Aspirant Lo Duc Tan grabbed my hand, and shouted as he pulled me down to the ground:
“Lie down. Dig in or run to that gravestone. They are shelling the mortars.”
The company was approaching Ap Nha Viet. We walked in two columns past a local cemetery and were detected by the enemy’s reconnaissance.
A fresh new graduate from the military school, I was like an apprentice who could not detect the sound of the departing mortar shells from a far distance. I even could not distinguish the sound of the mortar from that of a cannon. In great confusion, what I could do was react to what Tan said.
Boom, boom, boom…
A dozen mortar shells landed indiscriminately in the area we had just arrived. The fragments flew in the air and rained down around us. The shelling lasted about five minutes. When it was over, I stood up, wiped off the soil on my clothes, and picked a mortar fragment as big as my forearm. It was sharp and was still hot as burning coal. Tan said:
“They are 82 millimeter shells. It can cut through your bone like you cut a banana.”
“How do we know it is 61 or 82?”
“You will learn by looking at its thickness and tail or listening to the sound when it departs and approaches. Remember, when you hear the sound like the whistle or a buzz, “Vi..u..u..” then it is flying over your head and will land far ahead of you; you may be safe or may get wounded if you lie on the ground. But when the sound is like “Pssst,” then your time is up. You do not have enough time to pray!”
He then pointed to the thatched house at the edge of the village in front of us and said:
“They must be in there. Don’t trust anybody in this village.”
“I can see there are men in the house!”
“Men, women, and children can also be our enemies. Think about it seriously, or you will be saying goodbye to your life.”
Lieutenant Loc gave the order to continue the move after he learned that nobody got hurt. Thank God! From our position, we could hear the noise of soldiers of another company moving in a column 50 meters from our left flank.
Ấp Nhà Việt was a small village northwest of Binh Duong Province. It was on the main road from Ben Cat to Phu Hoa and ran past the provincial border to Tay Ninh Province. In the daytime, convoys of buses and trucks transported passengers and commercial stuff as if it were a peaceful time. There were small tailors or retail shops along the road with pretty girls waving hands to passing cars.
But it was not as good as it looked!
When the sun was about to descend to the horizon, groups of people left the village on any possible means to go to the district compound. They were village officials, teachers, nurses, and even young men or middle-aged men who fled their homes and sought safety within the barbed wire fence of the district’s regional forces base.
The vast region that included Ap Nha Viet, during the 1st Indochina War and the first phase of the Vietnam War, had been part of the Communist’s War Zone C. Before 1963, President Diem enforced the Strategic Hamlet program to isolate the enemy guerillas from the villagers. After his tragic death, the successive administrations ended the program. It was a grave setback in the war policy and enabled the enemy to return to murder the local officials, collect taxes, and kidnap young men to fill their ranks. The RF did not have enough strength to spread thin to cover all inhabitant centers in the district. The Popular Forces were short of manpower and were poorly equipped to defend the village.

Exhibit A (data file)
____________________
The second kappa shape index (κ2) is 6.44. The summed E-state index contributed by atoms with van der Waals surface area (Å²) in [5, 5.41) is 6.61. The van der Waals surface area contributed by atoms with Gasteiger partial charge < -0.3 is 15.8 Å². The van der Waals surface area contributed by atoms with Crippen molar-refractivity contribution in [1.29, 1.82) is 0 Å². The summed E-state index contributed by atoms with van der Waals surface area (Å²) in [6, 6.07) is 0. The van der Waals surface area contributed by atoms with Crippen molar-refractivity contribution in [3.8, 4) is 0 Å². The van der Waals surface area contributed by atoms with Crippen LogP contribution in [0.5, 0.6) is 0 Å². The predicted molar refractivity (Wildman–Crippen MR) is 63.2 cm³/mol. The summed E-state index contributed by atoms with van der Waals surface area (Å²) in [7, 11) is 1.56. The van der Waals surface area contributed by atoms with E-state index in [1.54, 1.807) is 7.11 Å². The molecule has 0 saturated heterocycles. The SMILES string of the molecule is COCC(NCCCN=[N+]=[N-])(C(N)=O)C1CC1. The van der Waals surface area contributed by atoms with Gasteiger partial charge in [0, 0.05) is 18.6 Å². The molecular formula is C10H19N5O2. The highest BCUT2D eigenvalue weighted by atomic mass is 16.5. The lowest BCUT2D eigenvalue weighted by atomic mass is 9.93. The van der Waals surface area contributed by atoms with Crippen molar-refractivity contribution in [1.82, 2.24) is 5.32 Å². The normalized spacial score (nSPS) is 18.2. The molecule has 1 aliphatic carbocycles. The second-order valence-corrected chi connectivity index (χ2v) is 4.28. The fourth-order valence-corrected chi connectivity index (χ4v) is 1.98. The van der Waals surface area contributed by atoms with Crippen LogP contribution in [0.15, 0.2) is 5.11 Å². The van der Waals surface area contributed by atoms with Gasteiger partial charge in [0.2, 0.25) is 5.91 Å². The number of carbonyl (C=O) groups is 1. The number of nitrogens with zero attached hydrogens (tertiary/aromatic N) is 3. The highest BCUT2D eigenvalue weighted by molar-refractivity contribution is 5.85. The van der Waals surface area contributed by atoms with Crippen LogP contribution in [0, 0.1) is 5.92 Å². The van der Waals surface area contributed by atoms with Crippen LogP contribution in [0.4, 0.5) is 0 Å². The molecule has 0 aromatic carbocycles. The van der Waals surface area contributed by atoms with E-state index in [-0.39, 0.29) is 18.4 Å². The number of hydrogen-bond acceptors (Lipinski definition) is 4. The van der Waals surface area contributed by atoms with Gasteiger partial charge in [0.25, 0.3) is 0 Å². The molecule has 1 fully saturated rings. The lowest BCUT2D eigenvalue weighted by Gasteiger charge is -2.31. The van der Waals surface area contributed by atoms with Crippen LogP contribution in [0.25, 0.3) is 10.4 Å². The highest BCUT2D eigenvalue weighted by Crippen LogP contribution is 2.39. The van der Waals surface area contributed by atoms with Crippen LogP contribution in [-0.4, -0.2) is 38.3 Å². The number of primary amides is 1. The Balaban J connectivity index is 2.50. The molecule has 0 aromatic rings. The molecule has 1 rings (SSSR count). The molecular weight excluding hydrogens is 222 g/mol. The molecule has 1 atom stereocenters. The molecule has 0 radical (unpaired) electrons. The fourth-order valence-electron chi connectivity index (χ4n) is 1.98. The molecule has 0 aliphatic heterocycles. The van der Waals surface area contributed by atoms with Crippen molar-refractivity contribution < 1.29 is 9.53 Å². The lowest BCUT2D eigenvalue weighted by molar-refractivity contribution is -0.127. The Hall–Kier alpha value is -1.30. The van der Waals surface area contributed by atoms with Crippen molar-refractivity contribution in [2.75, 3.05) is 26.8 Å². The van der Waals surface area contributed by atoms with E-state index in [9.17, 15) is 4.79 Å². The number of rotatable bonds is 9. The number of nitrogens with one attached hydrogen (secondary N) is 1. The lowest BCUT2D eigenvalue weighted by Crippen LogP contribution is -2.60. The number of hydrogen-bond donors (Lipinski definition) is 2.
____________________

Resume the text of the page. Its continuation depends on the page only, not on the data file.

From the underground tunnels along the Thi Tinh river, teams of Viet Cong guerillas infiltrated the villages, threatening the people to do whatever they wanted. Terrorism has always been an effective means to keep people in obedience. People might hate communists. But when we could not provide them with safety, they had no other choice but to obey the enemies.
At night, they forced people to get involved in hostile actions against the government, such as destroying public structures, cutting the telephone line, and burying land mines along the road. People felt guilty about the activities and gradually and reluctantly became Viet Cong’s accomplices.
Ap Nha Viet was not far from Binh Duong, the province’s capital city of the same name. The battalion commander’s house was near the river bank in the city. Yesterday, after we dismounted the trucks and waited for the APCs to move on the operation. He asked the XO to take care of things and drove to the city to see his wife.
Both Captain Thieu and the XO, Captain Vang Ba Sen, graduated from Dalat Military Academy in December 1964. Thieu was promoted after the victorious battle at Phuoc Qua. His company pushed back many human waves of the enemy, killing almost one hundred.
The Battalion moved deep into the forest, about 5 kilometers from the village, and stopped to set up a defense perimeter. When the sunlight disappeared from the sky above the tree canopy, the 1st Platoon was ordered to return to the village. Aspirant Tan turned to me and asked:
“You join us?”
“Sure! You still owe me a lot of things I need to learn.”
I was new to combat. Although I was appointed as the Company XO, I had yet to gain experience leading a platoon. Tan was considerably older than I was. He was of Nung ethnicity who joined the 5th ID when it was just formed in North Vietnam in 1954. He moved up from a private to an aspirant and was the most experienced officer of the Battalion.
We left heavy stuff at the spot, carried only weapons and ammunition, and quietly moved toward the village. When we reached the shallow creek that separated the village and the forest, Tan ordered the troops to stop and stretch thin along the bank.
We were directly facing the house that Tan had suspected earlier when the enemy greeted us with a barrage of mortar shells.